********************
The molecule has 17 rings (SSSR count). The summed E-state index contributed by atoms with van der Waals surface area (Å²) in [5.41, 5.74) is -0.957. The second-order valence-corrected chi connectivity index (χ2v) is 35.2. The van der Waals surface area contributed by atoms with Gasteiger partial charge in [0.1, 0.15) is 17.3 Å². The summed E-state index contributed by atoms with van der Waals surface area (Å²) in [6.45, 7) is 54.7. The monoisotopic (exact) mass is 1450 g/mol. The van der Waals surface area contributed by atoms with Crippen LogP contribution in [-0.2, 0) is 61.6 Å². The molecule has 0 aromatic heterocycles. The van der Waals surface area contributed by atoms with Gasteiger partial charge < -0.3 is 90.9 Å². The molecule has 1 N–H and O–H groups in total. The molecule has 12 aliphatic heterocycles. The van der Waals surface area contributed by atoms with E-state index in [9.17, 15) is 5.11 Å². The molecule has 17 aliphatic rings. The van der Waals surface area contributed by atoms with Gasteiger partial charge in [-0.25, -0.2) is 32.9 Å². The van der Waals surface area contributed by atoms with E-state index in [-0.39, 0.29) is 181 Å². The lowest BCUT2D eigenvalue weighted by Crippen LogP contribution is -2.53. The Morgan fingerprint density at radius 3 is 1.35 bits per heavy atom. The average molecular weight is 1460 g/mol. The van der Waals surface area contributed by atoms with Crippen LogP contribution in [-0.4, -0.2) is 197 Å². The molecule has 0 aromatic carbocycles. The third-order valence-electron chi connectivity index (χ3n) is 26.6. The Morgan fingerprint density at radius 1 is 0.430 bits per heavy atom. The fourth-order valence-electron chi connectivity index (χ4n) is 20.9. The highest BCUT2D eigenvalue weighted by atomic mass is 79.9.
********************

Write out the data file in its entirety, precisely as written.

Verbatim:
The molecule has 17 rings (SSSR count). The summed E-state index contributed by atoms with van der Waals surface area (Å²) in [5.41, 5.74) is -0.957. The second-order valence-corrected chi connectivity index (χ2v) is 35.2. The van der Waals surface area contributed by atoms with Gasteiger partial charge in [0.1, 0.15) is 17.3 Å². The summed E-state index contributed by atoms with van der Waals surface area (Å²) in [6.45, 7) is 54.7. The monoisotopic (exact) mass is 1450 g/mol. The van der Waals surface area contributed by atoms with Crippen LogP contribution in [-0.2, 0) is 61.6 Å². The molecule has 0 aromatic heterocycles. The van der Waals surface area contributed by atoms with Gasteiger partial charge < -0.3 is 90.9 Å². The molecule has 1 N–H and O–H groups in total. The molecule has 12 aliphatic heterocycles. The van der Waals surface area contributed by atoms with E-state index in [9.17, 15) is 5.11 Å². The molecule has 17 aliphatic rings. The van der Waals surface area contributed by atoms with Gasteiger partial charge in [-0.25, -0.2) is 32.9 Å². The van der Waals surface area contributed by atoms with E-state index in [-0.39, 0.29) is 181 Å². The lowest BCUT2D eigenvalue weighted by Crippen LogP contribution is -2.53. The Morgan fingerprint density at radius 3 is 1.35 bits per heavy atom. The average molecular weight is 1460 g/mol. The van der Waals surface area contributed by atoms with Crippen LogP contribution in [-0.4, -0.2) is 197 Å². The molecule has 0 aromatic carbocycles. The third-order valence-electron chi connectivity index (χ3n) is 26.6. The Morgan fingerprint density at radius 1 is 0.430 bits per heavy atom. The fourth-order valence-electron chi connectivity index (χ4n) is 20.9. The highest BCUT2D eigenvalue weighted by atomic mass is 79.9.